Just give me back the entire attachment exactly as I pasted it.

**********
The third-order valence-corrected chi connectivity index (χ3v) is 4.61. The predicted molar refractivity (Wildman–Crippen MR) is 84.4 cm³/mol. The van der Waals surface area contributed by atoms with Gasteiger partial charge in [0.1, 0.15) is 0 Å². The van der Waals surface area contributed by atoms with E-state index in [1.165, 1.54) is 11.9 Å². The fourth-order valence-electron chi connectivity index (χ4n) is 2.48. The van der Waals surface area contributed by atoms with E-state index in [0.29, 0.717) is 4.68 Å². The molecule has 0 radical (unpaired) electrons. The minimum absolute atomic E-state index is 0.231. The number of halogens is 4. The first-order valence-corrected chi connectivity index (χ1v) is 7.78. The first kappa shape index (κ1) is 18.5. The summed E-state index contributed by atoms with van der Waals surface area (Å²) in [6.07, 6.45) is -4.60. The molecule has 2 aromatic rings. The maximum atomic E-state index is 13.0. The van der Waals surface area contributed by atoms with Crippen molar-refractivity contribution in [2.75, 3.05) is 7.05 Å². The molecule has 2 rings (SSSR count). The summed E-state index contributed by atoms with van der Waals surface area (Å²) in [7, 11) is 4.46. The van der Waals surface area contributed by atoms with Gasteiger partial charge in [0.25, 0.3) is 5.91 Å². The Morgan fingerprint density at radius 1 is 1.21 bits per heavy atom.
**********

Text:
The third-order valence-corrected chi connectivity index (χ3v) is 4.61. The predicted molar refractivity (Wildman–Crippen MR) is 84.4 cm³/mol. The van der Waals surface area contributed by atoms with Gasteiger partial charge in [0.1, 0.15) is 0 Å². The van der Waals surface area contributed by atoms with E-state index in [1.165, 1.54) is 11.9 Å². The fourth-order valence-electron chi connectivity index (χ4n) is 2.48. The van der Waals surface area contributed by atoms with E-state index in [0.29, 0.717) is 4.68 Å². The molecule has 0 radical (unpaired) electrons. The minimum absolute atomic E-state index is 0.231. The number of halogens is 4. The first-order valence-corrected chi connectivity index (χ1v) is 7.78. The first kappa shape index (κ1) is 18.5. The summed E-state index contributed by atoms with van der Waals surface area (Å²) in [6.07, 6.45) is -4.60. The molecule has 2 aromatic rings. The maximum atomic E-state index is 13.0. The van der Waals surface area contributed by atoms with Crippen molar-refractivity contribution in [2.75, 3.05) is 7.05 Å². The molecule has 2 rings (SSSR count). The summed E-state index contributed by atoms with van der Waals surface area (Å²) in [7, 11) is 4.46. The van der Waals surface area contributed by atoms with Gasteiger partial charge in [0.25, 0.3) is 5.91 Å². The Morgan fingerprint density at radius 1 is 1.21 bits per heavy atom.